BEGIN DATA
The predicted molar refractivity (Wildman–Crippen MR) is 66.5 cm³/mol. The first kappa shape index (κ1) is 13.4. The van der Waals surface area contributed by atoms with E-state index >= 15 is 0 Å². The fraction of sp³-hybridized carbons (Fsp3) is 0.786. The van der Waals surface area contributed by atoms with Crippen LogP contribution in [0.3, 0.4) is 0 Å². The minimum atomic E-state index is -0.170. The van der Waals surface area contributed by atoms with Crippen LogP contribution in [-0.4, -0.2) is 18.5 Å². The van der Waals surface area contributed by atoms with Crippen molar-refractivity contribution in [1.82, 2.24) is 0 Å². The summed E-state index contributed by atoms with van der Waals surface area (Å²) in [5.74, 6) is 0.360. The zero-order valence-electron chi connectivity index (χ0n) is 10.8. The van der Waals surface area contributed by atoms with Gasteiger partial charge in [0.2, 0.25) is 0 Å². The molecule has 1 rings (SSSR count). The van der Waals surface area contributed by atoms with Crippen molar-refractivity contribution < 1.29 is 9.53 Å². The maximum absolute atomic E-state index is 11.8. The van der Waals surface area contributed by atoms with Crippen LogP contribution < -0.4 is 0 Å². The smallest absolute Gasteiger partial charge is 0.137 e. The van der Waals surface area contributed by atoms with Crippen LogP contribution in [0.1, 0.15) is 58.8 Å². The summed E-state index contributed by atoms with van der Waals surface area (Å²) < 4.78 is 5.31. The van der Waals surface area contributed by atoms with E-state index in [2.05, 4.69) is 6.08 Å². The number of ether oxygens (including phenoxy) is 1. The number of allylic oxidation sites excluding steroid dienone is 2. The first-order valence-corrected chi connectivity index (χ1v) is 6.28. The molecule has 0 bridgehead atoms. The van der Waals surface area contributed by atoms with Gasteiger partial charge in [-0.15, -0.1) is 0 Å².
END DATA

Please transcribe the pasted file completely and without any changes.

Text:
The predicted molar refractivity (Wildman–Crippen MR) is 66.5 cm³/mol. The first kappa shape index (κ1) is 13.4. The van der Waals surface area contributed by atoms with E-state index >= 15 is 0 Å². The fraction of sp³-hybridized carbons (Fsp3) is 0.786. The van der Waals surface area contributed by atoms with Crippen LogP contribution in [0.3, 0.4) is 0 Å². The minimum atomic E-state index is -0.170. The van der Waals surface area contributed by atoms with Crippen LogP contribution in [-0.4, -0.2) is 18.5 Å². The van der Waals surface area contributed by atoms with Crippen molar-refractivity contribution in [1.82, 2.24) is 0 Å². The summed E-state index contributed by atoms with van der Waals surface area (Å²) in [5.74, 6) is 0.360. The zero-order valence-electron chi connectivity index (χ0n) is 10.8. The van der Waals surface area contributed by atoms with Gasteiger partial charge in [0.2, 0.25) is 0 Å². The molecule has 1 rings (SSSR count). The van der Waals surface area contributed by atoms with Crippen molar-refractivity contribution < 1.29 is 9.53 Å². The maximum absolute atomic E-state index is 11.8. The van der Waals surface area contributed by atoms with Crippen LogP contribution < -0.4 is 0 Å². The smallest absolute Gasteiger partial charge is 0.137 e. The van der Waals surface area contributed by atoms with Crippen LogP contribution in [0.1, 0.15) is 58.8 Å². The summed E-state index contributed by atoms with van der Waals surface area (Å²) < 4.78 is 5.31. The van der Waals surface area contributed by atoms with E-state index in [2.05, 4.69) is 6.08 Å². The number of ether oxygens (including phenoxy) is 1. The number of allylic oxidation sites excluding steroid dienone is 2. The first-order valence-corrected chi connectivity index (χ1v) is 6.28. The molecule has 0 bridgehead atoms. The van der Waals surface area contributed by atoms with Gasteiger partial charge in [-0.15, -0.1) is 0 Å².